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Little Dorrit

Mr Merdle's Complaint
Upon that establishment of state, the Merdle establishment in Harley Street,
Cavendish Square, there was the shadow of no more common wall than the
fronts of other establishments of state on the opposite side of the street. Like
unexceptionable Society, the opposing rows of houses in Harley Street were very
grim with one another. Indeed, the mansions and their inhabitants were so much
alike in that respect, that the people were often to be found drawn up on opposite
sides of dinner-tables, in the shade of their own loftiness, staring at the other side
of the way with the dullness of the houses.
Everybody knows how like the street the two dinner-rows of people who take
their stand by the street will be. The expressionless uniform twenty houses, all to
be knocked at and rung at in the same form, all approachable by the same dull
steps, all fended off by the same pattern of railing, all with the same
impracticable fire- escapes, the same inconvenient fixtures in their heads, and
everything without exception to be taken at a high valuation--who has not dined
with these? The house so drearily out of repair, the occasional bow-window, the
stuccoed house, the newly-fronted house, the corner house with nothing but
angular rooms, the house with the blinds always down, the house with the
hatchment always up, the house where the collector has called for one quarter of
an Idea, and found nobody at home--who has not dined with these? The house
that nobody will take, and is to be had a bargain--who does not know her? The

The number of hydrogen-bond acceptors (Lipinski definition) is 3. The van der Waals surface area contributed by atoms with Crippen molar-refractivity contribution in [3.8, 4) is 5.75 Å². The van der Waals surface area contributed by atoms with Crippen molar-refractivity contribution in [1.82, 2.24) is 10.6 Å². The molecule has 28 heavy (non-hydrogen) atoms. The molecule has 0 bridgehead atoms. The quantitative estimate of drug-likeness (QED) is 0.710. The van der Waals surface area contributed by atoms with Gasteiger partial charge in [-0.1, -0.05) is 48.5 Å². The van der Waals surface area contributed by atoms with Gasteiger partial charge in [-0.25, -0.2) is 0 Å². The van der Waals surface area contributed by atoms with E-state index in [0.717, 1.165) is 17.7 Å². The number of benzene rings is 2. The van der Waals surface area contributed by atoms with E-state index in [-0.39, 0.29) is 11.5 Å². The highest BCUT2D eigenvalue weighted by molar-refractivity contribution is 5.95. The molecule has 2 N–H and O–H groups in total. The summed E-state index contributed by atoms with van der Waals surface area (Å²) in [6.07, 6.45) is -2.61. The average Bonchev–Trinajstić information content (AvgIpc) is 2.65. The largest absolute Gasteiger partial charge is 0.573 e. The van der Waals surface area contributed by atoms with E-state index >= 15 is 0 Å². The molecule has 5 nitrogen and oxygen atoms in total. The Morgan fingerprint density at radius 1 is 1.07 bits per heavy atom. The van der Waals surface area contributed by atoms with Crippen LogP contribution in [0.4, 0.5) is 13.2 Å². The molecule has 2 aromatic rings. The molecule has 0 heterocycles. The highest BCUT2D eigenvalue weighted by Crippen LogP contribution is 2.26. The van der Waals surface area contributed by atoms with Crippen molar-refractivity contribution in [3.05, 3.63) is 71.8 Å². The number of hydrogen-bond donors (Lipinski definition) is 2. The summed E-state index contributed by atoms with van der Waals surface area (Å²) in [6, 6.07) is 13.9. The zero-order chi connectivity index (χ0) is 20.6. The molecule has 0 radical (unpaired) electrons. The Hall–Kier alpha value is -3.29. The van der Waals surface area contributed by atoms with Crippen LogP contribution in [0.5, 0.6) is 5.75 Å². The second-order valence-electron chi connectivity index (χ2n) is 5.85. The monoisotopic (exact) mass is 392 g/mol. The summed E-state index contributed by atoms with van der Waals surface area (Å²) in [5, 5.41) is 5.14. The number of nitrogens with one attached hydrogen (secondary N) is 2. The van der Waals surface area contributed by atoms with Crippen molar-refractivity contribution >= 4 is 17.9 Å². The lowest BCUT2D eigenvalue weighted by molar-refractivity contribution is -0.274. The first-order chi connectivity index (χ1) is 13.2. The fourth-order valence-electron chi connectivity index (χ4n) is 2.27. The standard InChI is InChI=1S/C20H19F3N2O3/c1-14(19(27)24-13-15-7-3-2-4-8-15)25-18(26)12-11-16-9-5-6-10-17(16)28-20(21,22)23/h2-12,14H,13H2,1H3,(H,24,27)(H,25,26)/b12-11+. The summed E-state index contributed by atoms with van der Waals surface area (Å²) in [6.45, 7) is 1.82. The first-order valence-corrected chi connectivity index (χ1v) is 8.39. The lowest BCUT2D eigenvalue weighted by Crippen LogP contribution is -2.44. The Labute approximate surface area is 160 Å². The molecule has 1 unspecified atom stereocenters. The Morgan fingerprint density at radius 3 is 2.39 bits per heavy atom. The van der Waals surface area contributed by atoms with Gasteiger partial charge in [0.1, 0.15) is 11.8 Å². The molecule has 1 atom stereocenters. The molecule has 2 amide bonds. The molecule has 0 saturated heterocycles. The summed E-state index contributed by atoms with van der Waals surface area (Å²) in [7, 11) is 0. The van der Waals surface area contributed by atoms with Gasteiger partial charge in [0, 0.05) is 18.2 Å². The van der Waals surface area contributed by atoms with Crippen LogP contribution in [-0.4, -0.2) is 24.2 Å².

showy house that was taken for life by the disappointed gentleman, and which
does not suit him at all--who is unacquainted with that haunted habitation?
Harley Street, Cavendish Square, was more than aware of Mr and Mrs Merdle.
Intruders there were in Harley Street, of whom it was not aware; but Mr and Mrs
Merdle it delighted to honour. Society was aware of Mr and Mrs Merdle. Society
had said 'Let us license them; let us know them.'
Mr Merdle was immensely rich; a man of prodigious enterprise; a Midas without
the ears, who turned all he touched to gold. He was in everything good, from
banking to building. He was in Parliament, of course. He was in the City,
necessarily. He was Chairman of this, Trustee of that, President of the other. The
weightiest of men had said to projectors, 'Now, what name have you got? Have
you got Merdle?' And, the reply being in the negative, had said, 'Then I won't look
at you.'
This great and fortunate man had provided that extensive bosom which required
so much room to be unfeeling enough in, with a nest of crimson and gold some
fifteen years before. It was not a bosom to repose upon, but it was a capital
bosom to hang jewels upon. Mr Merdle wanted something to hang jewels upon,
and he bought it for the purpose. Storr and Mortimer might have married on the
same speculation.
Like all his other speculations, it was sound and successful. The jewels showed
to the richest advantage. The bosom moving in Society with the jewels displayed
upon it, attracted general admiration. Society approving, Mr Merdle was satisfied.